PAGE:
1921
image of Village Response to Mass Drug Administration for Schistosomiasis in Mwanza Region, Northwestern Tanzania: Are We Missing Socioeconomic, Cultural, and Political Dimensions?
  • ISSN: 0002-9637
  • E-ISSN: 1476-1645

Abstract

Praziquantel (PZQ)-based mass drug administration (MDA) is the main approach for controlling schistosomiasis in endemic areas. Interventions such as provision and use of clean and safe water, minimizing contacts with infested water, disposal of human waste in latrines, and snail control provide additional key interventions to break the transmission cycle and could complement and perhaps sustain the benefits of MDA. However, all interventions deployed need to be accepted by the targeted communities. A qualitative study was conducted to examine factors that might differentiate villages which did not show a substantial decrease in prevalence despite repeated, high treatment coverage referred to as “persistent hotspot villages” from villages which showed a substantial decrease in prevalence referred to as “responding (RES) villages.” A convenient sample of adults was drawn from eight villages. Thirty-nine key informants were interviewed and 16 focus groups were held with a total of 123 participants. Data were analyzed manually using a thematic content approach. In both hotspot and RES villages, schistosomiasis was not considered to be a priority health problem because of its chronic nature, lack of knowledge and awareness, and poverty among study communities. Hotspot villages exhibited poor leadership style, lack of or insufficient social engagement little or lack of genuine community participation, little motivation, and commitment to schistosomiasis control compared with RES villages where there were commitment and motivation to fight schistosomiasis. We support the view of scholars who advocate for the adoption of a biosocial approach for effective and sustainable PZQ-based MDA for schistosomiasis control.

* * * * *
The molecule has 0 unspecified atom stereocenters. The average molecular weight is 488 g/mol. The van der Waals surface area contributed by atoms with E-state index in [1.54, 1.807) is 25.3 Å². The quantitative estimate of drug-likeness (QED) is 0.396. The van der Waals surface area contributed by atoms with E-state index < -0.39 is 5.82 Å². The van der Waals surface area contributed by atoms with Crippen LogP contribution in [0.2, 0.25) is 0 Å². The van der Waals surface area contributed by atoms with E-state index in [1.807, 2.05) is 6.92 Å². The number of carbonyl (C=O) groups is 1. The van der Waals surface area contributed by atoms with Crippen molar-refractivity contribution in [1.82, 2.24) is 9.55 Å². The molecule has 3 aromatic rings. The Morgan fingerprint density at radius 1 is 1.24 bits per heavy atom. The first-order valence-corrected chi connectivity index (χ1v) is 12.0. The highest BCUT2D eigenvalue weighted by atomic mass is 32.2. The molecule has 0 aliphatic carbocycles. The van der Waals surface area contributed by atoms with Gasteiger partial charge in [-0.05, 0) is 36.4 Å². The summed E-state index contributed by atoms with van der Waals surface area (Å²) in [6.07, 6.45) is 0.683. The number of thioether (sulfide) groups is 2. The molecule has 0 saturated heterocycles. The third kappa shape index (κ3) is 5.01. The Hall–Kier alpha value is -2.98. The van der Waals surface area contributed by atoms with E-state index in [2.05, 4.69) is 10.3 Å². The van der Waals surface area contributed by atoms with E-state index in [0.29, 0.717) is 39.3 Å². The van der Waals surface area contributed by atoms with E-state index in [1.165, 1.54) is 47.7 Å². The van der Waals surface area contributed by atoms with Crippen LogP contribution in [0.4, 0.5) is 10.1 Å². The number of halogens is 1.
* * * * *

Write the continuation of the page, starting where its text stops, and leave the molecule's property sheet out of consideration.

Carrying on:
[open-access] This is an open-access article distributed under the terms of the Creative Commons Attribution (CC-BY) License, which permits unrestricted use, distribution, and reproduction in any medium, provided the original author and source are credited.

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http://instance.metastore.ingenta.com/content/journals/10.4269/ajtmh.19-0843
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  • Received : 09 Nov 2019
  • Accepted : 13 Jul 2020
  • Published online : 08 Sep 2020
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